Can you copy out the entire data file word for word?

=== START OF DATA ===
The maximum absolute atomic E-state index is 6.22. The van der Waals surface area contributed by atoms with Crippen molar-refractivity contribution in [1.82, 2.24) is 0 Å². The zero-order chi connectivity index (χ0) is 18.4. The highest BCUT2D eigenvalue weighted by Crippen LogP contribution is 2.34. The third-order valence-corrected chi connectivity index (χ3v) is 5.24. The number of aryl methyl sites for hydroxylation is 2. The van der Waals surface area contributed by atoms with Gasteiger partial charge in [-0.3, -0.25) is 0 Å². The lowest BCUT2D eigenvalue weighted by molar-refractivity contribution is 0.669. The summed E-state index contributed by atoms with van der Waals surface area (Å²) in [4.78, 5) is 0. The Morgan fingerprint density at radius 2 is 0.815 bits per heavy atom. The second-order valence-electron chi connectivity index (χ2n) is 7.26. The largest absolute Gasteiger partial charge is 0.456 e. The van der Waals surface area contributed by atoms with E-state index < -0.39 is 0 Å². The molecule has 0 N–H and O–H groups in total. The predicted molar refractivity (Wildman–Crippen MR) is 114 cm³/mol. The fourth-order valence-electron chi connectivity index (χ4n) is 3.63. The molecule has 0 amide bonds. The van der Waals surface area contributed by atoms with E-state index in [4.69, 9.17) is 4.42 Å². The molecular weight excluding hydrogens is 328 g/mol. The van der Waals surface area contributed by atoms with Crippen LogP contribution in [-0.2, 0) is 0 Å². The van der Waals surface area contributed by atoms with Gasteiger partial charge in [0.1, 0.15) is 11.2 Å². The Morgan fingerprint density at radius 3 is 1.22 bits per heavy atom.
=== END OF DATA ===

The maximum absolute atomic E-state index is 6.22. The van der Waals surface area contributed by atoms with Crippen molar-refractivity contribution in [1.82, 2.24) is 0 Å². The zero-order chi connectivity index (χ0) is 18.4. The highest BCUT2D eigenvalue weighted by Crippen LogP contribution is 2.34. The third-order valence-corrected chi connectivity index (χ3v) is 5.24. The number of aryl methyl sites for hydroxylation is 2. The van der Waals surface area contributed by atoms with Gasteiger partial charge in [-0.3, -0.25) is 0 Å². The lowest BCUT2D eigenvalue weighted by molar-refractivity contribution is 0.669. The summed E-state index contributed by atoms with van der Waals surface area (Å²) in [4.78, 5) is 0. The Morgan fingerprint density at radius 2 is 0.815 bits per heavy atom. The second-order valence-electron chi connectivity index (χ2n) is 7.26. The largest absolute Gasteiger partial charge is 0.456 e. The van der Waals surface area contributed by atoms with E-state index < -0.39 is 0 Å². The molecule has 0 N–H and O–H groups in total. The predicted molar refractivity (Wildman–Crippen MR) is 114 cm³/mol. The fourth-order valence-electron chi connectivity index (χ4n) is 3.63. The molecule has 0 amide bonds. The van der Waals surface area contributed by atoms with E-state index in [4.69, 9.17) is 4.42 Å². The molecular weight excluding hydrogens is 328 g/mol. The van der Waals surface area contributed by atoms with Crippen LogP contribution in [-0.2, 0) is 0 Å². The van der Waals surface area contributed by atoms with Gasteiger partial charge in [0.1, 0.15) is 11.2 Å². The Morgan fingerprint density at radius 3 is 1.22 bits per heavy atom.